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Choosing a DNA Test

Choosing a DNA Test

If you’re new to DNA testing, it can be confusing to understand the variety of tests offered, the different companies in the DNA business, and what each test offers. While everyone’s opinions vary, knowing certain facts about the different tests will make the decision easier.

I did my first DNA test in 2004, and I now manage tests for over 30 friends and family members. Those tests are scattered among each of the four major testing companies: Family Tree DNA, AncestryDNA, 23andMe, and MyHeritage.

All four companies offer some of the same information.   They each provide an estimate on how much of your ancestry is from different regions around the world.  They also provide you with a list of your DNA relatives. That is, of the thousands of people around the world who have also taken a DNA test, you get to see a list of who is related to you. This can be really exciting, and it’s the primary reason people take a DNA test for genealogy.  You have the option to contact each match and then share information.  After all, a single DNA test is useless.  It’s only when we compare them that we begin to get the full story of what our own DNA can tell us.

These autosomal DNA tests usually match people who are related within 6 generations, and sometimes even farther back. The pieces of DNA that are passed from one generation to the next are random, and so the amount you share with 3rd, 4th, or 5th cousins is also random. That means you might show up as a DNA match to one 4th cousins, but not to another.  I’ve read that 50% of 4th cousins will show up as a match.  99% of 2nd cousins will match, and 90% of 3rd cousins will.

Deciding which test to take depends on what you want to accomplish. For adoptees or other people who are looking for answers to specific questions, the best bet is to have your DNA at each of these companies. You never know which one that close cousin might have used, and if your test isn’t there, you’ll never know it.

While the four major companies offer much of the same type of information, each one has some differences.

Family Tree DNA (FTDNA) is the company I use for all my DNA testing. They call their autosomal DNA test the Family Finder test, and last month it was on sale for $39, the lowest price ever for a DNA test. Their website is relatively simple to use, and they provide all the information needed to investigate the stories hidden within the DNA results. FTDNA offers a chromosome browser that is essential to fully understanding your results. The list of DNA matches tells you THAT you’re related to those people, but the chromosome browser allows you to determine HOW your’e related to them.

FTDNA also offers a yDNA test for men who want to determine their patrilineal line, or the line of his father’s father’s father’s father, etc. One cheek swab can be used for both the Family Finder test and the yDNA test.

AncestryDNA also offers autosomal DNA testing. Their biggest advantage is that they have a larger database of test takers. More people have tested with them than with any of the other companies, and that means you’re more likely to have a close match with them. However, AncestryDNA is the only company that does not offer a chromosome browser. That means even if you have some interesting close matches, your AncestryDNA results are not going to tell you whether that person is on your father or mother’s side. AncestryDNA tells you THAT you’re related to someone but does not provide enough information to explain HOW you’re related to them. Another criticism of AncestryDNA is that they require a subscription to have full access to features on the site. Since I have a subscription to access their historical records, I’m not sure exactly what those limitations are.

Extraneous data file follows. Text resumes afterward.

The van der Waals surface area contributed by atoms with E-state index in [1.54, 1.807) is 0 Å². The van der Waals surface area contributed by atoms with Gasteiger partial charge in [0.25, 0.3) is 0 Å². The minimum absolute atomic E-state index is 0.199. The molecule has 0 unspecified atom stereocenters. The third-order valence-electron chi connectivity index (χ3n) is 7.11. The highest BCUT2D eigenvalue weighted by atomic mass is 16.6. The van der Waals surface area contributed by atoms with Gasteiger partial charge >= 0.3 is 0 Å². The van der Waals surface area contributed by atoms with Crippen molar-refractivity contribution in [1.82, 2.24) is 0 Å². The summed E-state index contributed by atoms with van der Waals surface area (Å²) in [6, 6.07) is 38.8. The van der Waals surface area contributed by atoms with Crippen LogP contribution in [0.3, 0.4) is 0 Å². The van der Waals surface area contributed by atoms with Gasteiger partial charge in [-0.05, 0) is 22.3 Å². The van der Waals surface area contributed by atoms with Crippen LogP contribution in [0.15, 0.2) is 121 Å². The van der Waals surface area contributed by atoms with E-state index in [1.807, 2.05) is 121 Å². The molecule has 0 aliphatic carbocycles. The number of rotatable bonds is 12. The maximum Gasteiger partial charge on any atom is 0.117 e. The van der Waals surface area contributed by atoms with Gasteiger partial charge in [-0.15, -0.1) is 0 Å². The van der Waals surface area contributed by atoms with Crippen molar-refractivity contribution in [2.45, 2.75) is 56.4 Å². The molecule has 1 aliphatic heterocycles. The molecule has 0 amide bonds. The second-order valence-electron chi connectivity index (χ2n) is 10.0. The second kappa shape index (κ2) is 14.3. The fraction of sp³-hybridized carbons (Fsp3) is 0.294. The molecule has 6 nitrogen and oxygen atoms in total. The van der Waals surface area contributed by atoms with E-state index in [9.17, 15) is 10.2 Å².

23andMe is another company that many people have heard in commercials and advertisements. They offer the autosomal test as well as some health related information. Their website is awkward, but at least they do offer the chromosome browser. The cost of the DNA test is usually more expensive than that offered by FTDNA and AncestryDNA.

I’ve only recently begun to use MyHeritage, but I don’t like what I see so far. The website is cluttered and difficult to navigate. They are subscription based, and since I don’t have a subscription, I keep clicking on links that turn into dead ends. It’s frustrating to get excited about a new match, then find out you can’t learn more until you pay for a subscription.  They also limit the size of the family tree you can upload, and that seems somewhat counterproductive. But at least they have a chromosome browser.

There is a fifth site that I need to mention, and that is gedmatch.com. It’s free!! At gedmatch, you can upload your DNA test from any of these four companies and compare to anyone else who has done the same. So if you tested at FTDNA and someone else tested at 23andme, you can see if you’re a match even though you tested with different companies. They offer many tools that make it easy to see which tests match each other and how. Comparing DNA tests is an important step toward breaking through those genealogy brick walls.

In summary, if you want to take one DNA test, I recommend the Family Finder test at Family Tree DNA. If you want to take a second to find more cousins, then add AncestryDNA to fish in the bigger pond. When you get your results back, upload them to gedmatch for free.

This is only skimming the surface of DNA testing. There’s a great blog by Roberta Estes called DNAeXplained (https://dna-explained.com/) that goes into much more depth about any DNA topic you can imagine. I’ve learned a lot from what she’s written, and I highly recommend it to anyone who wants to learn more about how to use to DNA to uncover secrets about your family history.

 

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